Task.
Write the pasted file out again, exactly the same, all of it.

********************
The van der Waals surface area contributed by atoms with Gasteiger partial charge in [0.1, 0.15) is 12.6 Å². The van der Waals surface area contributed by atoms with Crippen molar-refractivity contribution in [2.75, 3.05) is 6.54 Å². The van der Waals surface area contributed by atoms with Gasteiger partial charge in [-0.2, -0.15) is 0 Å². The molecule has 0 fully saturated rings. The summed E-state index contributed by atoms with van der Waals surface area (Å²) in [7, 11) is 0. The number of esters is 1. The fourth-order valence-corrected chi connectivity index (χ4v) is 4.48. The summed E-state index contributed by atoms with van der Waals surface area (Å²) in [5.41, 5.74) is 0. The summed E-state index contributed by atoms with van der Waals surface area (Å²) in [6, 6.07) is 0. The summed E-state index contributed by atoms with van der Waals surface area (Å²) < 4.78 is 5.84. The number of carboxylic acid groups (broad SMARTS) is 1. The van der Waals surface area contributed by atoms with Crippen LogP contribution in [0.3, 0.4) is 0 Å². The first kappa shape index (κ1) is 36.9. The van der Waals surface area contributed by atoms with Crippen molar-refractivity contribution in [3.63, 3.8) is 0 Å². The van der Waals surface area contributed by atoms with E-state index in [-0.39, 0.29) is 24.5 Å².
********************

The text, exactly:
The van der Waals surface area contributed by atoms with Gasteiger partial charge in [0.1, 0.15) is 12.6 Å². The van der Waals surface area contributed by atoms with Crippen molar-refractivity contribution in [2.75, 3.05) is 6.54 Å². The van der Waals surface area contributed by atoms with Gasteiger partial charge in [-0.2, -0.15) is 0 Å². The molecule has 0 fully saturated rings. The summed E-state index contributed by atoms with van der Waals surface area (Å²) in [7, 11) is 0. The number of esters is 1. The fourth-order valence-corrected chi connectivity index (χ4v) is 4.48. The summed E-state index contributed by atoms with van der Waals surface area (Å²) in [5.41, 5.74) is 0. The summed E-state index contributed by atoms with van der Waals surface area (Å²) in [6, 6.07) is 0. The summed E-state index contributed by atoms with van der Waals surface area (Å²) < 4.78 is 5.84. The number of carboxylic acid groups (broad SMARTS) is 1. The van der Waals surface area contributed by atoms with Crippen LogP contribution in [0.3, 0.4) is 0 Å². The first kappa shape index (κ1) is 36.9. The van der Waals surface area contributed by atoms with Crippen molar-refractivity contribution in [3.63, 3.8) is 0 Å². The van der Waals surface area contributed by atoms with E-state index in [-0.39, 0.29) is 24.5 Å².